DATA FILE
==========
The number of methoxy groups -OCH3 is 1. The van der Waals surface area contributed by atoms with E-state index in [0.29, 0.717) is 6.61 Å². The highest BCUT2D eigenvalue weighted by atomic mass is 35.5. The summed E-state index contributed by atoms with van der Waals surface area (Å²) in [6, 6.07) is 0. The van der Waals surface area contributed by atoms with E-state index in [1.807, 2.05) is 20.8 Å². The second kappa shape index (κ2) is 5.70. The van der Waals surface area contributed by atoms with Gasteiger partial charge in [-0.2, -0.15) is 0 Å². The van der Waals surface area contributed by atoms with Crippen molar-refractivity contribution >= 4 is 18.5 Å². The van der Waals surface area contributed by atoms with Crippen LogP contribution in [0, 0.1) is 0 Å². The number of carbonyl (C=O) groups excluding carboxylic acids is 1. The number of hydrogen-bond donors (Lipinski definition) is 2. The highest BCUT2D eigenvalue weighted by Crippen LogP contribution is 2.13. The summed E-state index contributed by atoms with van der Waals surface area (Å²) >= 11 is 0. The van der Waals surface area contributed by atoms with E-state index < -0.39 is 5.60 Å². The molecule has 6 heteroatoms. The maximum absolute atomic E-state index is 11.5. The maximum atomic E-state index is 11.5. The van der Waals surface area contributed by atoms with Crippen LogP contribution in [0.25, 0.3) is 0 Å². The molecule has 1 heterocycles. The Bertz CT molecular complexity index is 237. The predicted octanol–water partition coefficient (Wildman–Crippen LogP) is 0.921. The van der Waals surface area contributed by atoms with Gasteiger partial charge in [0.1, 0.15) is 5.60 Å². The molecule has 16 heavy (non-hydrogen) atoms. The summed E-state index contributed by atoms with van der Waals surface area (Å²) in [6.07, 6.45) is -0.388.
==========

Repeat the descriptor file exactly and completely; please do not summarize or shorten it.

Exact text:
The number of methoxy groups -OCH3 is 1. The van der Waals surface area contributed by atoms with E-state index in [0.29, 0.717) is 6.61 Å². The highest BCUT2D eigenvalue weighted by atomic mass is 35.5. The summed E-state index contributed by atoms with van der Waals surface area (Å²) in [6, 6.07) is 0. The van der Waals surface area contributed by atoms with E-state index in [1.807, 2.05) is 20.8 Å². The second kappa shape index (κ2) is 5.70. The van der Waals surface area contributed by atoms with Gasteiger partial charge in [-0.2, -0.15) is 0 Å². The van der Waals surface area contributed by atoms with Crippen molar-refractivity contribution >= 4 is 18.5 Å². The van der Waals surface area contributed by atoms with Crippen LogP contribution in [0, 0.1) is 0 Å². The number of carbonyl (C=O) groups excluding carboxylic acids is 1. The number of hydrogen-bond donors (Lipinski definition) is 2. The highest BCUT2D eigenvalue weighted by Crippen LogP contribution is 2.13. The summed E-state index contributed by atoms with van der Waals surface area (Å²) >= 11 is 0. The van der Waals surface area contributed by atoms with E-state index < -0.39 is 5.60 Å². The molecule has 6 heteroatoms. The maximum absolute atomic E-state index is 11.5. The maximum atomic E-state index is 11.5. The van der Waals surface area contributed by atoms with Crippen LogP contribution in [0.25, 0.3) is 0 Å². The molecule has 1 heterocycles. The Bertz CT molecular complexity index is 237. The predicted octanol–water partition coefficient (Wildman–Crippen LogP) is 0.921. The van der Waals surface area contributed by atoms with Gasteiger partial charge in [0.1, 0.15) is 5.60 Å². The molecule has 16 heavy (non-hydrogen) atoms. The summed E-state index contributed by atoms with van der Waals surface area (Å²) in [6.07, 6.45) is -0.388.